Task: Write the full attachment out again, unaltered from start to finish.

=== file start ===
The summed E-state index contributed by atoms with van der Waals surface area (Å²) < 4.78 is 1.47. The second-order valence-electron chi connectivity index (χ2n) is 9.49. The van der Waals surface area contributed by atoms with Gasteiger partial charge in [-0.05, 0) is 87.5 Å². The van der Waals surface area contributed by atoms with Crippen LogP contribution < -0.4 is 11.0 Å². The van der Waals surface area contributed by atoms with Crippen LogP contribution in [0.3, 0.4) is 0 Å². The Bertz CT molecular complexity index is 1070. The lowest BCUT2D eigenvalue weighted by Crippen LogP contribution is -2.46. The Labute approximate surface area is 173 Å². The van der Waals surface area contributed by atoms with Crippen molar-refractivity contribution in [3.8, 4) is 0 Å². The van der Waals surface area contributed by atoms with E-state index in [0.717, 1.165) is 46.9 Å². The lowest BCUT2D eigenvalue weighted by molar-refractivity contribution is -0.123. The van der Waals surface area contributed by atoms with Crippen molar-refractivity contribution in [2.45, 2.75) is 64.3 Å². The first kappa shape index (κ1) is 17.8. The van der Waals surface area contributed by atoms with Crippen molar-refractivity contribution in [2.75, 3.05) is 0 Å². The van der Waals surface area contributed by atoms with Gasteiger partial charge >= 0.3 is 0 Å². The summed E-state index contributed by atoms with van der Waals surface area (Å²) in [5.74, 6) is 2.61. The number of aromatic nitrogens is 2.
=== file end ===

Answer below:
The summed E-state index contributed by atoms with van der Waals surface area (Å²) < 4.78 is 1.47. The second-order valence-electron chi connectivity index (χ2n) is 9.49. The van der Waals surface area contributed by atoms with Gasteiger partial charge in [-0.05, 0) is 87.5 Å². The van der Waals surface area contributed by atoms with Crippen LogP contribution < -0.4 is 11.0 Å². The van der Waals surface area contributed by atoms with Crippen LogP contribution in [0.3, 0.4) is 0 Å². The Bertz CT molecular complexity index is 1070. The lowest BCUT2D eigenvalue weighted by Crippen LogP contribution is -2.46. The Labute approximate surface area is 173 Å². The van der Waals surface area contributed by atoms with Crippen molar-refractivity contribution in [3.8, 4) is 0 Å². The van der Waals surface area contributed by atoms with E-state index in [0.717, 1.165) is 46.9 Å². The lowest BCUT2D eigenvalue weighted by molar-refractivity contribution is -0.123. The van der Waals surface area contributed by atoms with Crippen molar-refractivity contribution in [2.45, 2.75) is 64.3 Å². The first kappa shape index (κ1) is 17.8. The van der Waals surface area contributed by atoms with Crippen molar-refractivity contribution in [2.75, 3.05) is 0 Å². The van der Waals surface area contributed by atoms with Gasteiger partial charge >= 0.3 is 0 Å². The summed E-state index contributed by atoms with van der Waals surface area (Å²) in [5.74, 6) is 2.61. The number of aromatic nitrogens is 2.